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Stovetop Chongqing Kaoyu (烤鱼): Wanzhou Grilled Fish

Author: Kathy Yuan | The Mala Market | Inspiration & Ingredients for Sichuan Cooking


  • large wok, wide dutch oven/braiser or casserole pan


  • scant ¼ cup dried wood ear or cloud ear fungus small handful, to make ~1 cup when rehydrated
  • 1 half fresh celtuce, peeled and thinly sliced
  • 3-4 fillets fresh tilefish or other firm white fish (e.g. sea bass, carp, red snapper, catfish; not tilapia), air-dried in the fridge 1-2 hours and patted dry
  • 2+ tablespoons caiziyou (Chinese roasted rapeseed oil), divided more as needed
  • 2-3 whole fresh scallions, washed and chopped into thumb lengths, whites and greens divided
  • 4-5 cloves fresh garlic, peeled and roughly chopped
  • 4-5 slices fresh ginger, washed
  • half fresh white or red onion, peeled and chopped into wedges, then halved
  • 10 whole dried zidantou/chaotianjiao chilies, chopped in half
  • 4 whole dried erjingtiao chilies, chopped in halves or thirds
  • 4 paojiao (pickled erjingtiao chili), sliced in coins or other pickled red chili (Thai bird's eye for extra heat)
  • 4 tablespoons hongyou douban (red-oil broad bean paste), finely chopped Pixian Juan Cheng preferred
  • 2 tablespoons 3-year aged douban, finely chopped Pixian Yi Feng He Hao preferred
  • ½ tablespoon whole red huajiao (Sichuan pepper) more if not fresh
  • 1 whole waxy yellow or red potato, chopped into thin wedges
  • couple handfuls fresh mushrooms of choice, sliced if large enoki, fresh flower shiitake, oyster, etc.
  • splash any liaojiu (rice cooking wine) or light beer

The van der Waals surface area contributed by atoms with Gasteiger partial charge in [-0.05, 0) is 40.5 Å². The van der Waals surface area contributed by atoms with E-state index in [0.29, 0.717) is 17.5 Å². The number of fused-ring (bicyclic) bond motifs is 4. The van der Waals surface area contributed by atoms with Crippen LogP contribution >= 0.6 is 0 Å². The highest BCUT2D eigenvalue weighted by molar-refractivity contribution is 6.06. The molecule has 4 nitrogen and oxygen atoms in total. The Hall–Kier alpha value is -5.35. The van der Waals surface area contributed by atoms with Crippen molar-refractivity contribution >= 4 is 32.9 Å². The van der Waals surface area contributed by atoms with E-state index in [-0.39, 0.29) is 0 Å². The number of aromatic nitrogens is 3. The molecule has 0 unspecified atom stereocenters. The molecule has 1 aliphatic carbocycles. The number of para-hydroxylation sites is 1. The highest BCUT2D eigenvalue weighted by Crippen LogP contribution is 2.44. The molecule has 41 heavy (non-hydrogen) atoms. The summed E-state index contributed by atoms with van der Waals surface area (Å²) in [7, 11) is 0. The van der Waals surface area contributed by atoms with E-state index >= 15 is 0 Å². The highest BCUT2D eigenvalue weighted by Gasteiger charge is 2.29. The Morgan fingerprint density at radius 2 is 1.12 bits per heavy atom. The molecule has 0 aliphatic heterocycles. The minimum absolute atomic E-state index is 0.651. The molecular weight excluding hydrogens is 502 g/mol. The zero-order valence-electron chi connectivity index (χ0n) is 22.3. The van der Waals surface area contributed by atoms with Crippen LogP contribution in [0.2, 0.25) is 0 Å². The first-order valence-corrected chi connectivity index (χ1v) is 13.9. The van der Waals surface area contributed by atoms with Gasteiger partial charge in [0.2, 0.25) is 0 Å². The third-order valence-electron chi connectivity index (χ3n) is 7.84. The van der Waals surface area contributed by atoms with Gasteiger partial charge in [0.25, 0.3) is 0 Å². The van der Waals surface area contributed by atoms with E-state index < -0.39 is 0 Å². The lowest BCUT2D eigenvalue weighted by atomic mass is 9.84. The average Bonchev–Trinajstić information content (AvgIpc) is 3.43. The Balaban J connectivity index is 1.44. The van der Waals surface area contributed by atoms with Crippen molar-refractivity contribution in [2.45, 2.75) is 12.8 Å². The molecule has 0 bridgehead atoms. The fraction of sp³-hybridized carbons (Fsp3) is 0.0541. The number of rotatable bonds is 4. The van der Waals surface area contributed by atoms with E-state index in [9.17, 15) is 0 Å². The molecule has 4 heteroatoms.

• 2 cups unsalted fish or chicken stock, hot more for a soupier base
  • handful fresh cabbage leaves, hand-torn into palm-sized pieces
  • 2-3 whole fresh jalapeño or serrano peppers, washed and thinly sliced
  • 1 cup fresh seaweed knots, washed and rinsed of salt usually comes soaked in saltwater. If using dried, follow package directions
  • any additional veggies see note for suggestions
  • ground huajiao (Sichuan pepper), for garnish optional, see note
  • fresh cilantro, for garnish
  • pan-fried peanuts, for garnish or store-bought roasted, see note


Prep steps

  • Soak a very small handful of dried wood ear or cloud ear fungus in cool water for 1-2 hours beforehand. When they begin to open up after 10-15 minutes, hand-scrub them thoroughly to remove any debris in a couple changes of water, until the water runs clear.
    While the wood ear soaks, air-dry the fish and please read through the rest of the recipe and prep all the ingredients as listed so you're ready to go once the cooking starts. :)
  • Drain and rinse the softened wood ear. Bring a small pot of water to a boil and quickly blanch the sliced celtuce first for about 30 seconds. Lift the celtuce from the pot, keeping the hot water. Return the pot to a boil and add the wood ear, cooking about 2-3 minutes depending on thickness/coarseness. Smaller, delicate cloud ear varieties require less time. Discard the boiling water. Set aside the cooked ingredients.
    Cook the wood ear last, or in a fresh change of water. Toxins that can leach from the wood ear into the boiling water make it unsuitable for reusing.

Pan-searing the fish

  • Heat a non-stick or cast iron pan over medium high heat. Add a small drizzle of the caiziyou (just enough to coat the bottom—it will spread) and heat until smoking to cook off the raw, grassy flavor of the uncooked oil. If not using caiziyou, heat to shimmering instead of smoking.